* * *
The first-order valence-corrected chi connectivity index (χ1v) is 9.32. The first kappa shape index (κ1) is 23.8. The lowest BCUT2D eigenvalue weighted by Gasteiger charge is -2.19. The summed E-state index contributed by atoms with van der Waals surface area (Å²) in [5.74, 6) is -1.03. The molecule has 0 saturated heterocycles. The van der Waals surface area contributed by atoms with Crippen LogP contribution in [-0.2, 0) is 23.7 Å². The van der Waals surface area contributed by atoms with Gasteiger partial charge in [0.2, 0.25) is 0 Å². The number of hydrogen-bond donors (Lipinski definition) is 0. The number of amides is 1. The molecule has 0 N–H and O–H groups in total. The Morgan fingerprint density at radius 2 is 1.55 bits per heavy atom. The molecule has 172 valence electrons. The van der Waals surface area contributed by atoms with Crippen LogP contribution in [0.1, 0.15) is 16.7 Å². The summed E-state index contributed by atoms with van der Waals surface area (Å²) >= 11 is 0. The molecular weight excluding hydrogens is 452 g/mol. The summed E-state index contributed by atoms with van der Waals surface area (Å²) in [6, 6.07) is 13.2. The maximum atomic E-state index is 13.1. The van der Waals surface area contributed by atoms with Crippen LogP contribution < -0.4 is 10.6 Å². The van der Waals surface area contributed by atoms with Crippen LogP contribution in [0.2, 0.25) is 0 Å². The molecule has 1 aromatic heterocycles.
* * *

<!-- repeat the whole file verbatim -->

The first-order valence-corrected chi connectivity index (χ1v) is 9.32. The first kappa shape index (κ1) is 23.8. The lowest BCUT2D eigenvalue weighted by Gasteiger charge is -2.19. The summed E-state index contributed by atoms with van der Waals surface area (Å²) in [5.74, 6) is -1.03. The molecule has 0 saturated heterocycles. The van der Waals surface area contributed by atoms with Crippen LogP contribution in [-0.2, 0) is 23.7 Å². The van der Waals surface area contributed by atoms with Gasteiger partial charge in [0.2, 0.25) is 0 Å². The number of hydrogen-bond donors (Lipinski definition) is 0. The number of amides is 1. The molecule has 0 N–H and O–H groups in total. The Morgan fingerprint density at radius 2 is 1.55 bits per heavy atom. The molecule has 172 valence electrons. The van der Waals surface area contributed by atoms with Crippen LogP contribution in [0.1, 0.15) is 16.7 Å². The summed E-state index contributed by atoms with van der Waals surface area (Å²) >= 11 is 0. The molecular weight excluding hydrogens is 452 g/mol. The summed E-state index contributed by atoms with van der Waals surface area (Å²) in [6, 6.07) is 13.2. The maximum atomic E-state index is 13.1. The van der Waals surface area contributed by atoms with Crippen LogP contribution < -0.4 is 10.6 Å². The van der Waals surface area contributed by atoms with Crippen LogP contribution in [0.2, 0.25) is 0 Å². The molecule has 1 aromatic heterocycles.